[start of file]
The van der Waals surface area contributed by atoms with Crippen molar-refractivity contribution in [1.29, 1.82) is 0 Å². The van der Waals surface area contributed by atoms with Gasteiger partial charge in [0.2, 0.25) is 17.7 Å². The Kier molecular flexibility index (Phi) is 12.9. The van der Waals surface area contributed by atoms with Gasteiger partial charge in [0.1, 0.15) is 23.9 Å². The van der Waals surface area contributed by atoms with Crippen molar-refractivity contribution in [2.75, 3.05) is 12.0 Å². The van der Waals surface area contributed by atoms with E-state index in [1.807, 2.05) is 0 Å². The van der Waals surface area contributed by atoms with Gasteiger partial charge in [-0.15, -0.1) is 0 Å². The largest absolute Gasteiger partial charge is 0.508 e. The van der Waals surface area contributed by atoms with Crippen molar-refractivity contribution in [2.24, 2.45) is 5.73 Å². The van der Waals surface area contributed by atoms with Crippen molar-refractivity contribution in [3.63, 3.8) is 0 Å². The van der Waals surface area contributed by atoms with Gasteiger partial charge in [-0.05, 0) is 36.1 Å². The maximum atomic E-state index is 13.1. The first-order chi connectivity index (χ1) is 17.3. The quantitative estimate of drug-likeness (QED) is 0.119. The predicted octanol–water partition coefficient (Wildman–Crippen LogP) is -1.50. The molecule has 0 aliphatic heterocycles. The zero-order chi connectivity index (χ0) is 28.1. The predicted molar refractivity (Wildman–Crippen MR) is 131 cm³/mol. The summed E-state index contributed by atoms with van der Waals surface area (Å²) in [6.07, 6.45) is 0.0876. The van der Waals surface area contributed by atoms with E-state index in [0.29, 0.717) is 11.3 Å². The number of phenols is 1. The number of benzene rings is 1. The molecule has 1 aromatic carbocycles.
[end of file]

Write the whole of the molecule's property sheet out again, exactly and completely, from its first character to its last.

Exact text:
The van der Waals surface area contributed by atoms with Crippen molar-refractivity contribution in [1.29, 1.82) is 0 Å². The van der Waals surface area contributed by atoms with Gasteiger partial charge in [0.2, 0.25) is 17.7 Å². The Kier molecular flexibility index (Phi) is 12.9. The van der Waals surface area contributed by atoms with Gasteiger partial charge in [0.1, 0.15) is 23.9 Å². The van der Waals surface area contributed by atoms with Crippen molar-refractivity contribution in [2.75, 3.05) is 12.0 Å². The van der Waals surface area contributed by atoms with E-state index in [1.807, 2.05) is 0 Å². The van der Waals surface area contributed by atoms with Gasteiger partial charge in [-0.15, -0.1) is 0 Å². The largest absolute Gasteiger partial charge is 0.508 e. The van der Waals surface area contributed by atoms with Crippen molar-refractivity contribution in [2.24, 2.45) is 5.73 Å². The van der Waals surface area contributed by atoms with Crippen molar-refractivity contribution in [3.63, 3.8) is 0 Å². The van der Waals surface area contributed by atoms with Gasteiger partial charge in [-0.05, 0) is 36.1 Å². The maximum atomic E-state index is 13.1. The first-order chi connectivity index (χ1) is 17.3. The quantitative estimate of drug-likeness (QED) is 0.119. The predicted octanol–water partition coefficient (Wildman–Crippen LogP) is -1.50. The molecule has 0 aliphatic heterocycles. The zero-order chi connectivity index (χ0) is 28.1. The predicted molar refractivity (Wildman–Crippen MR) is 131 cm³/mol. The summed E-state index contributed by atoms with van der Waals surface area (Å²) in [6.07, 6.45) is 0.0876. The van der Waals surface area contributed by atoms with E-state index in [0.29, 0.717) is 11.3 Å². The number of phenols is 1. The number of benzene rings is 1. The molecule has 1 aromatic carbocycles.